Soluble urokinase-type plasminogen activator receptor is a novel biomarker predicting acute exacerbation in COPD
Authors Gumus A, Altintas N, Cinarka H, Kirbas A, Haziroglu M, Karatas M, Sahin U
Received 17 November 2014
Accepted for publication 24 December 2014
Published 13 February 2015 Volume 2015:10(1) Pages 357—365
Checked for plagiarism Yes
Review by Single-blind
Peer reviewer comments 3
Editor who approved publication: Dr Richard Russell
Aziz Gumus,1 Nejat Altintas,2 Halit Cinarka,1 Aynur Kirbas,3 Muge Haziroglu,1 Mevlut Karatas,1 Unal Sahin1
1Department of Pulmonary Medicine, School of Medicine, Recep Tayyip Erdogan University, Rize, Turkey; 2Department of Pulmonary Medicine, School of Medicine, Namik Kemal University, Tekirdag, Turkey; 3Department of Clinical Biochemistry, School of Medicine, Recep Tayyip Erdogan University, Rize, Turkey
Background: Chronic obstructive pulmonary disease (COPD) is a chronic inflammatory condition, and progresses with acute exacerbations. (AE). During AE, levels of acute phase reactants such as C-reactive protein (CRP) and inflammatory cells in the circulation increase. Soluble urokinase-type plasminogen activator receptor (suPAR) levels increase in acute viral and bacterial infections and in diseases involving chronic inflammation. The purpose of this study was to investigate the effectiveness of suPAR in predicting diagnosis of AE of COPD (AE-COPD) and response to treatment.
Methods: The study population consisted of 43 patients diagnosed with AE-COPD and 30 healthy controls. suPAR, CRP, and fibrinogen levels were measured on the first day of hospitalization and on the seventh day of treatment.
Results: We found that fibrinogen (P<0.001), CRP (P<0.001), and suPAR (P<0.001) were significantly higher in patients with AE-COPD than in healthy controls. Fibrinogen (P<0.001), CRP (P=0.001), and suPAR (P<0.001) were significantly decreased by the seventh day of treatment. However, the area under receiver operator characteristic curve showed that suPAR is superior to CRP and fibrinogen in distinguishing AE-COPD. There was a correlation between fibrinogen, CRP, and suPAR. However, only fibrinogen was a powerful predictor of suPAR in multiple linear regression. In multiple logistic regression, only suPAR and fibrinogen were strong predictors of AE-COPD (P=0.002 and P=0.014, respectively). Serum suPAR was negatively correlated with forced expiratory volume in 1 second (r=-478, P=0.001).
Conclusion: suPAR is a marker of acute inflammation. It is well correlated with such inflammation markers as CRP and fibrinogen. suPAR can be used as a predictor of AE-COPD and in monitoring response to treatment.
Keywords: biomarker, chronic obstructive pulmonary disease, inflammation, suPAR
Chronic obstructive pulmonary disease (COPD) is characterized by recurrent episodes of exacerbations defined by an acute worsening in the severity of a patient’s symptoms, including baseline dyspnea and coughing, that warrants a change in medication or medical intervention.1 Exacerbations have been linked to disease-associated morbidity and mortality, placing significant strain on medical facilities, increasing resource burden, and driving up ongoing health care costs.2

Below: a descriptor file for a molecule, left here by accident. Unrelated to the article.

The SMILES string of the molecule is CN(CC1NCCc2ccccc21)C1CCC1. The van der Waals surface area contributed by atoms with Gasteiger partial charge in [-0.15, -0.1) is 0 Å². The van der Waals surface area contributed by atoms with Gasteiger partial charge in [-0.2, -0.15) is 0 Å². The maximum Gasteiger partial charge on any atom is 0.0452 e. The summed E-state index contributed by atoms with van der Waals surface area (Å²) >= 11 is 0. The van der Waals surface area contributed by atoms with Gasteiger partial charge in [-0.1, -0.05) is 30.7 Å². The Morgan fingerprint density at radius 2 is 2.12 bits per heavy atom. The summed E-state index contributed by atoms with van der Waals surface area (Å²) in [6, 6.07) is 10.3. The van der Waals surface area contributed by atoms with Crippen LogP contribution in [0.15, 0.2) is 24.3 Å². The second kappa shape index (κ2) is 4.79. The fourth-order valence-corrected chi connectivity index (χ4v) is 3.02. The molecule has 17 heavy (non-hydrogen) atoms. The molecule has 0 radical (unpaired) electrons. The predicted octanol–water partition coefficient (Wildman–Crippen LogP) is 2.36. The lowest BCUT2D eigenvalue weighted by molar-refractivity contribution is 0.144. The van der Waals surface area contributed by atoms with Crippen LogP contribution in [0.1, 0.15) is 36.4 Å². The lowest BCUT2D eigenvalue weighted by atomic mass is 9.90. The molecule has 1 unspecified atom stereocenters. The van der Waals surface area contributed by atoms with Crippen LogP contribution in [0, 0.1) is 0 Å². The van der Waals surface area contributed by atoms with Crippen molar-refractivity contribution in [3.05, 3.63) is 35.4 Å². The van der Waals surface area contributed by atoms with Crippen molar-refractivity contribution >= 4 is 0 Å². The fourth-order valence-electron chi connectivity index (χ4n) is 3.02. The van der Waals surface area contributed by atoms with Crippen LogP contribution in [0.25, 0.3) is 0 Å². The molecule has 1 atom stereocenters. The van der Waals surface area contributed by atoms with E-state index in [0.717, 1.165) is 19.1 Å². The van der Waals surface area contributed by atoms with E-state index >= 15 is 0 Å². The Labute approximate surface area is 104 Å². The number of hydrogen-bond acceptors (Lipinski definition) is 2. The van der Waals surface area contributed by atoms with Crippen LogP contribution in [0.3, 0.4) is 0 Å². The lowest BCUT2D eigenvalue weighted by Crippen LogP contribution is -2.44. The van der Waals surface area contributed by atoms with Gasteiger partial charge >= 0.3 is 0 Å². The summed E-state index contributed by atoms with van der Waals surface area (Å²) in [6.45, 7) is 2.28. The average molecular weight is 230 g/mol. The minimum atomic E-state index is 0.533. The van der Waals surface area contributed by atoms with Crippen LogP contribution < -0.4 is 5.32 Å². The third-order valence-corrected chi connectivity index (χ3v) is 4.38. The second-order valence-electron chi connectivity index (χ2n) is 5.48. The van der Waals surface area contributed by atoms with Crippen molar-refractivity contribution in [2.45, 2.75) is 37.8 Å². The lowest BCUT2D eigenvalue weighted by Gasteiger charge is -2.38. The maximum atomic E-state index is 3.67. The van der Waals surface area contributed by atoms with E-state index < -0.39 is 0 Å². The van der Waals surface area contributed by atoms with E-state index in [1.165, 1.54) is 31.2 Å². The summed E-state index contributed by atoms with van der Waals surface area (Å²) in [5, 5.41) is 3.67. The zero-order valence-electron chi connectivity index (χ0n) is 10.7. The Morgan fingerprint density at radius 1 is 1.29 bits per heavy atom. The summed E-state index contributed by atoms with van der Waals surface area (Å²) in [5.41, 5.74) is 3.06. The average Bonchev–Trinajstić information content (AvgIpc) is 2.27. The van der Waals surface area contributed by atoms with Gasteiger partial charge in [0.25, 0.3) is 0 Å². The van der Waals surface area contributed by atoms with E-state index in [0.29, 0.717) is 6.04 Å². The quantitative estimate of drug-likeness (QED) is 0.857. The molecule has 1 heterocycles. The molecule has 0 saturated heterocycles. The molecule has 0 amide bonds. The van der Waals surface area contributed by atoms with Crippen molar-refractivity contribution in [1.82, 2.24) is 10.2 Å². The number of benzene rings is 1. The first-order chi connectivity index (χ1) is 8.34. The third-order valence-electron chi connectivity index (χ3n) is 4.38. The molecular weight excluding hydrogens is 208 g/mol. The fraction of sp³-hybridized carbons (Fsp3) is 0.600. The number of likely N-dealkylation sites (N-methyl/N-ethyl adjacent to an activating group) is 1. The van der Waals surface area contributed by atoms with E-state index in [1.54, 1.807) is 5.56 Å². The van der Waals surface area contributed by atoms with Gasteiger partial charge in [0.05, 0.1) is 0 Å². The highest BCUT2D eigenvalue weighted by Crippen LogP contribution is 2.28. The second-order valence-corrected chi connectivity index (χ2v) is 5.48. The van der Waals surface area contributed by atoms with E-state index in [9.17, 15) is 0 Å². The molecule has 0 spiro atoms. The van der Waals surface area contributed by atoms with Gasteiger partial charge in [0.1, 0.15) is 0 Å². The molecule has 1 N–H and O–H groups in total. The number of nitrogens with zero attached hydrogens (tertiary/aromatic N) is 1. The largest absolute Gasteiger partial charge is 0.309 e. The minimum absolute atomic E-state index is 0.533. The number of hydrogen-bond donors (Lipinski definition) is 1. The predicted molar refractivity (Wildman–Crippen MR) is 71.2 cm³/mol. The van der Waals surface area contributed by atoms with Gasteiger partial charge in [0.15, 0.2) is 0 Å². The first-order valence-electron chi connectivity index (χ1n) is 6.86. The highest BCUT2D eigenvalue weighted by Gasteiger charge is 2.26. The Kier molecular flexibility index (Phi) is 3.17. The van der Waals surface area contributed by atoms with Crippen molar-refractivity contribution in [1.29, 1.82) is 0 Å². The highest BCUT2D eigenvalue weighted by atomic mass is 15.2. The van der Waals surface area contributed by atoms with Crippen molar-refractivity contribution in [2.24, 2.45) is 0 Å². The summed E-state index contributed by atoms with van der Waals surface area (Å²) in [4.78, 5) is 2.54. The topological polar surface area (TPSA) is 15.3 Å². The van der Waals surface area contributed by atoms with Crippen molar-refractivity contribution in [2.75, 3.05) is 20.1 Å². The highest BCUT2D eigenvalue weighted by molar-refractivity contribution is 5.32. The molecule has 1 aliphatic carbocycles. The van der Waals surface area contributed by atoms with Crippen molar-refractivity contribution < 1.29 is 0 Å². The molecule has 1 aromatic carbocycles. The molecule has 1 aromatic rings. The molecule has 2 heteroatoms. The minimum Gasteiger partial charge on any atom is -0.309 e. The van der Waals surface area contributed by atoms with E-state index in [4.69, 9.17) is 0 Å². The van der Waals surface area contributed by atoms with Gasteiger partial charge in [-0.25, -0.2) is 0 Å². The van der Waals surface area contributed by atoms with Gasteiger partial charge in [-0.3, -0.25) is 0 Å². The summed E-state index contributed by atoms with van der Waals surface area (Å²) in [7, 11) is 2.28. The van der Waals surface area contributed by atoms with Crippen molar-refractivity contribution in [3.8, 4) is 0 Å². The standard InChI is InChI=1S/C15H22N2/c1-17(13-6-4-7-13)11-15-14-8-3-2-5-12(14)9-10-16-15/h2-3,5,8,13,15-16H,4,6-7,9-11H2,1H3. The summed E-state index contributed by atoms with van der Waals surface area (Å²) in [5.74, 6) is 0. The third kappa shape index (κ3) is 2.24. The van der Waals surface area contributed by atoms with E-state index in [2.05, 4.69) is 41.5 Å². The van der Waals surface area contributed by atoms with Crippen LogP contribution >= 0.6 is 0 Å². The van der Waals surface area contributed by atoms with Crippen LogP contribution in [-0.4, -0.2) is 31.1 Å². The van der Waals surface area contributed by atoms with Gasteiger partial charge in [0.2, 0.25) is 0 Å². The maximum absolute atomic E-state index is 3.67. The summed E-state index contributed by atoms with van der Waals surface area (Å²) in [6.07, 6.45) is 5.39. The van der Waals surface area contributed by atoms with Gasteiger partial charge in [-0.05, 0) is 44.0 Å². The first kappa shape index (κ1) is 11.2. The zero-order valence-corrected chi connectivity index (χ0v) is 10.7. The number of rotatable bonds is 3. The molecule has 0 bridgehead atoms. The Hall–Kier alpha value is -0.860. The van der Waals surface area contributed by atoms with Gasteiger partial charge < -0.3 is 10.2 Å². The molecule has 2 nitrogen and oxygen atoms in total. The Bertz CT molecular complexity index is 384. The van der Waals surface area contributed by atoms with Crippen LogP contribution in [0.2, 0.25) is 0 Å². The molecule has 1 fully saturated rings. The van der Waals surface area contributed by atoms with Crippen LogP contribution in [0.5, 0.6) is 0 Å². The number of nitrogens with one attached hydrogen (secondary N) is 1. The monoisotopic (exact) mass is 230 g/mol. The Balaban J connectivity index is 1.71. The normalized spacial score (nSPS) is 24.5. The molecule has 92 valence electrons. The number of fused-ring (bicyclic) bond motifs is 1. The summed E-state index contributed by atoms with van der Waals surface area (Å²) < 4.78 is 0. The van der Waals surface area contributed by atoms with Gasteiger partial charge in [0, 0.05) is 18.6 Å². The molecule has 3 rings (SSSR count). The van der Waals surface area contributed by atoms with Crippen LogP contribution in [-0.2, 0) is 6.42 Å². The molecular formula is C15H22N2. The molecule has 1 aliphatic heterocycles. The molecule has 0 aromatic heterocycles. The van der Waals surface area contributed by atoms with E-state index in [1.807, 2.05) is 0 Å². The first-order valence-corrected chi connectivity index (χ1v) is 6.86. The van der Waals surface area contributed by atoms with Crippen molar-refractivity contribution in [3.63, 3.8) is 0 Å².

The importance of exacerbation prediction has recently been recognized in the application of effective and aggressive prevention strategies.1 While major advances have been made in the past decade, measurable prognostic factors predicting exacerbation risk in COPD patients remain undefined, which is partly due to controversies in the definition of acute exacerbation of COPD (AE-COPD):3 whether the definition depends solely on symptoms or health care usage, diagnostic criteria remain subjective. This generates difficulty in objectively differentiating exacerbations from day-to day variations. Therefore, a “biomarker” is needed that can yield an objective verification of exacerbations. In addition, a good biomarker may not only indicate the exacerbations, but may also predict the severity of exacerbations.4
Urokinase-type plasminogen activator receptor (uPAR) is expressed on various cell types, and the complex interaction with its ligand urokinase plasminogen activator (uPA) has been shown to promote tissue invasion in malignant diseases by converting plasminogen into plasmin, resulting in degradation of the extracellular matrix.5,6 Migration of inflammatory cells from the bloodstream into tissues is an essential component of inflammation and the immune response against infection in which the uPAR/uPA system is directly involved.7 During inflammatory stimulation, uPAR is cleaved from the cell surface by proteases to create the soluble form of the receptor, suPAR, which can be detected in blood, urine, and cerebrospinal fluid.8 High suPAR levels were shown to be associated with an undesirable outcome in HIV infection,9 active pulmonary tuberculosis,10 bacterial meningitis,8 and pneumococcal bacteremia,11 suggesting that it may be a good biomarker of inflammation.12
In recent years, there have been some studies investigating the potential role of biomarkers during the inflammatory process of chronic diseases.13,14 However, to our knowledge, the effectiveness of the inflammation marker, suPAR, in predicting AE-COPD and in response to treatment has not been investigated so far. We hypothesized that serum suPAR would be increased in patients with AE-COPD, and that it would be decreased by treatment. The study also examined how serum suPAR levels changed with degree of airflow obstruction and with serum level of fibrinogen and CRP.
Materials and methods